Preventing Gasket Failure Part 2: Durometer
Proper material selection ensures the longevity of a gasket and the major parts a gasket supports. Improper design or incorrect material specifications can cause a gasket to fail, which reduces the life, safety, and effectiveness of the entire product. In part one of this series, we examine the importance of considering compression set when selecting gasketing material. Today, we’ll highlight Durometer.
What is Durometer?
Durometer is a unit of measure used to convey a material’s hardness or, for a foam, its firmness. This article discusses the aspects of Durometer as a factor to consider when choosing a foam or rubber for your gasket application.
How is Durometer measured?
Durometer is measured using a spring-loaded “Durometer” testing machine originally produced by a man named Shore. The machine forces a spring-loaded metal rod or probe into the surface of a material while a dial graduated from 0-100 indicates the amount of force needed to achieve a certain level of indentation. The result is recorded as Durometer. Due to variations of material hardness, Shore created different testers with different probe shapes and spring loads to create the specific amount of indentation.
The three Shore testers are used for soft foam, rubber, and plastic-like materials. Shore OO scale is used for extremely soft materials like foam and cellular sponge. Shore A scale is used for solid rubber materials used for O-rings and rubber sheeting. The most common and widely used durometer in this category is 70 Durometer, referenced as 70d.
Is there a standard or common Durometer for gaskets?
When not specified, it is an industry practice that rubber is 70d. Hard plastic materials are tested using the Shore D scale. There is no linear relationship between the three scales. If a Shore OO or Shore A tester is used on plastic, the dial will be maxed out because these testers do not have enough spring force to indent the hard plastic.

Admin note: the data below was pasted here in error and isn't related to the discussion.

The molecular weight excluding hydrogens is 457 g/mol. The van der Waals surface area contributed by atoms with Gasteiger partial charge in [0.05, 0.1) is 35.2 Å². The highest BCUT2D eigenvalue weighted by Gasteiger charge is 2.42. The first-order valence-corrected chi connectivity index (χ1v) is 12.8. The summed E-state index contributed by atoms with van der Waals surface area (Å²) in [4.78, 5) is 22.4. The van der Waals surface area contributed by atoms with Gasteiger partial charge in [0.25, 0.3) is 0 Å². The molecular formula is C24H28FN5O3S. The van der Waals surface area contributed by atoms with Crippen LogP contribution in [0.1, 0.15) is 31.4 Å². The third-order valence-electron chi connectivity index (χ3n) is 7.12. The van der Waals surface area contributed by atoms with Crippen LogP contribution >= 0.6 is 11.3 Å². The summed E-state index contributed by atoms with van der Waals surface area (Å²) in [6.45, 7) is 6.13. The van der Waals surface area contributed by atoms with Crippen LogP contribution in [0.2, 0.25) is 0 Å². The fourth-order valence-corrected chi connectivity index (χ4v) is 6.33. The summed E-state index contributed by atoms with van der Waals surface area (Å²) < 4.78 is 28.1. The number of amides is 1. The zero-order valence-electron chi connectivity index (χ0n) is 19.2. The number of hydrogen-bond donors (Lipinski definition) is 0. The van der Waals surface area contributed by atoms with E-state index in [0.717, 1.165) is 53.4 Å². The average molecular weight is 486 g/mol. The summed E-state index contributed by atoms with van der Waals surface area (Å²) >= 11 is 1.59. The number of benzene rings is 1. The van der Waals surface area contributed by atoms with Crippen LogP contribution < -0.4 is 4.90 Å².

Another consideration is that standard published hardness properties are measured using a minimum material thickness of .25”. As a gasket’s thickness is reduced, the significance of Durometer is less of a factor. This is especially true with rubber and cellular gaskets less than 1/16” thick.
Effect of Durometer on sealability
To have an effective seal, the pressure created by compressing the gasket must be greater than the external or internal pressure trying to be contained or excluded. Hard gasket materials can generate high pressure with minimal deflection. If you are using an open-cell sponge or foam, however, the material must be compressed enough to effectively close off all the internal passageways to prevent leakage. A gasket must also conform and fill in all surface imperfections, machining marks, and discontinuities.
Sometimes a gasket sealing system is comprised of thin metal or plastic flanges that can distort when bolted together. A hard gasket material may be able to better support load around the area of the bolt but may not be soft enough to compress and fill potential leak paths.
On the other hand, using too soft a material can have an adverse effect on sealing when the components are not rigid enough to prevent deflection in the area between bolts. If a leak is encountered in this situation, generally the first action is to tighten the bolts even more. This can cause more flange distortion and less gasket compression in the area between the bolts—actually increasing leakage. In a situation like this, the gasket material and shape must be designed to provide a proper seal within the mechanical limitations of the mating components.
A common, yet often overlooked, solution is to make the gasket narrower, (not thinner). By doing this, more sealing pressure can be generated for a given load because the amount of gasket area supporting the bolt load is reduced. Another often overlooked trick is to create a raised “sealing bead” on one of the flange faces. A raised bead as little as .030” radius will create significantly higher pressure along the bead path creating a highly effective sealing barrier.
The Right Partner Can Make All the Difference
There are many sealing nuances involving tradeoffs between durometer, thickness, gasket shape, flange design, and material choice that can result in a robust sealing system or a marginal design. Utilizing JBC’s years of gasketing and sealing experience is available to work with customers to prevent problems down the road. A simple call to our sealing experts is free and can potentially make the difference between failure and success. Contact our team today.